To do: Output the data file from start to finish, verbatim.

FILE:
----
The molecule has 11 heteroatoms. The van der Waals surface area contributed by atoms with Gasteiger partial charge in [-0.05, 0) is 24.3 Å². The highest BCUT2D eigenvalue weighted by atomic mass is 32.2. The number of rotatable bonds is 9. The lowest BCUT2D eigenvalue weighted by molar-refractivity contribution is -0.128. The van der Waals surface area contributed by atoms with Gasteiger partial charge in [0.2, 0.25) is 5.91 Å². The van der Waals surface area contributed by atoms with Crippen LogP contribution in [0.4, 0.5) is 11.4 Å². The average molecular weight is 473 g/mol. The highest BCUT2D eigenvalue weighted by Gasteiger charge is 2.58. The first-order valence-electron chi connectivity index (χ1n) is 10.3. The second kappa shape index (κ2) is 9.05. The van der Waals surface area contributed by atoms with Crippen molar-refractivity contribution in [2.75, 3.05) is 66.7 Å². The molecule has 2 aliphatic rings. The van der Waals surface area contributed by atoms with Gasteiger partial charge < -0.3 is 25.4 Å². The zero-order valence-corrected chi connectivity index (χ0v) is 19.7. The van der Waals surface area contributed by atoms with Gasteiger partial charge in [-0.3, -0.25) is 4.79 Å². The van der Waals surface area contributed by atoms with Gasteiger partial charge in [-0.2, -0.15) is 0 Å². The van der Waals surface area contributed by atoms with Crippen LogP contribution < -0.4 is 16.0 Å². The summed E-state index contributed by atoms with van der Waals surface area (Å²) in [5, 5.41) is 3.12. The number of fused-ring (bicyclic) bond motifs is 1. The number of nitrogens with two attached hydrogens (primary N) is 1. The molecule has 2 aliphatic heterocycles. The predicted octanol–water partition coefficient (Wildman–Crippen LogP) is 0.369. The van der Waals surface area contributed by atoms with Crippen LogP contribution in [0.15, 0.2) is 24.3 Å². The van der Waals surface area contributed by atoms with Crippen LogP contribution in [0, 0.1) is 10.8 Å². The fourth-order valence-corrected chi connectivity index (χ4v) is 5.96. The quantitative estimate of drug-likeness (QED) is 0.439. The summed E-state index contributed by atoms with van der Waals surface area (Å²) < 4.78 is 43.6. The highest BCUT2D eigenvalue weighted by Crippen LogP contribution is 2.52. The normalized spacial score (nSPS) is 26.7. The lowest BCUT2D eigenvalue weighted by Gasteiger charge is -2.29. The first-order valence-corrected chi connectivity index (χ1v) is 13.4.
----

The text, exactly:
The molecule has 11 heteroatoms. The van der Waals surface area contributed by atoms with Gasteiger partial charge in [-0.05, 0) is 24.3 Å². The highest BCUT2D eigenvalue weighted by atomic mass is 32.2. The number of rotatable bonds is 9. The lowest BCUT2D eigenvalue weighted by molar-refractivity contribution is -0.128. The van der Waals surface area contributed by atoms with Gasteiger partial charge in [0.2, 0.25) is 5.91 Å². The van der Waals surface area contributed by atoms with Crippen LogP contribution in [0.4, 0.5) is 11.4 Å². The average molecular weight is 473 g/mol. The highest BCUT2D eigenvalue weighted by Gasteiger charge is 2.58. The first-order valence-electron chi connectivity index (χ1n) is 10.3. The second kappa shape index (κ2) is 9.05. The van der Waals surface area contributed by atoms with Crippen molar-refractivity contribution in [2.75, 3.05) is 66.7 Å². The molecule has 2 aliphatic rings. The van der Waals surface area contributed by atoms with Gasteiger partial charge < -0.3 is 25.4 Å². The zero-order valence-corrected chi connectivity index (χ0v) is 19.7. The van der Waals surface area contributed by atoms with Gasteiger partial charge in [-0.3, -0.25) is 4.79 Å². The van der Waals surface area contributed by atoms with Gasteiger partial charge in [-0.2, -0.15) is 0 Å². The van der Waals surface area contributed by atoms with Crippen LogP contribution < -0.4 is 16.0 Å². The summed E-state index contributed by atoms with van der Waals surface area (Å²) in [5, 5.41) is 3.12. The number of fused-ring (bicyclic) bond motifs is 1. The number of nitrogens with two attached hydrogens (primary N) is 1. The molecule has 2 aliphatic heterocycles. The predicted octanol–water partition coefficient (Wildman–Crippen LogP) is 0.369. The van der Waals surface area contributed by atoms with Crippen LogP contribution in [0.15, 0.2) is 24.3 Å². The van der Waals surface area contributed by atoms with Crippen LogP contribution in [0, 0.1) is 10.8 Å². The fourth-order valence-corrected chi connectivity index (χ4v) is 5.96. The quantitative estimate of drug-likeness (QED) is 0.439. The summed E-state index contributed by atoms with van der Waals surface area (Å²) < 4.78 is 43.6. The highest BCUT2D eigenvalue weighted by Crippen LogP contribution is 2.52. The normalized spacial score (nSPS) is 26.7. The lowest BCUT2D eigenvalue weighted by Gasteiger charge is -2.29. The first-order valence-corrected chi connectivity index (χ1v) is 13.4.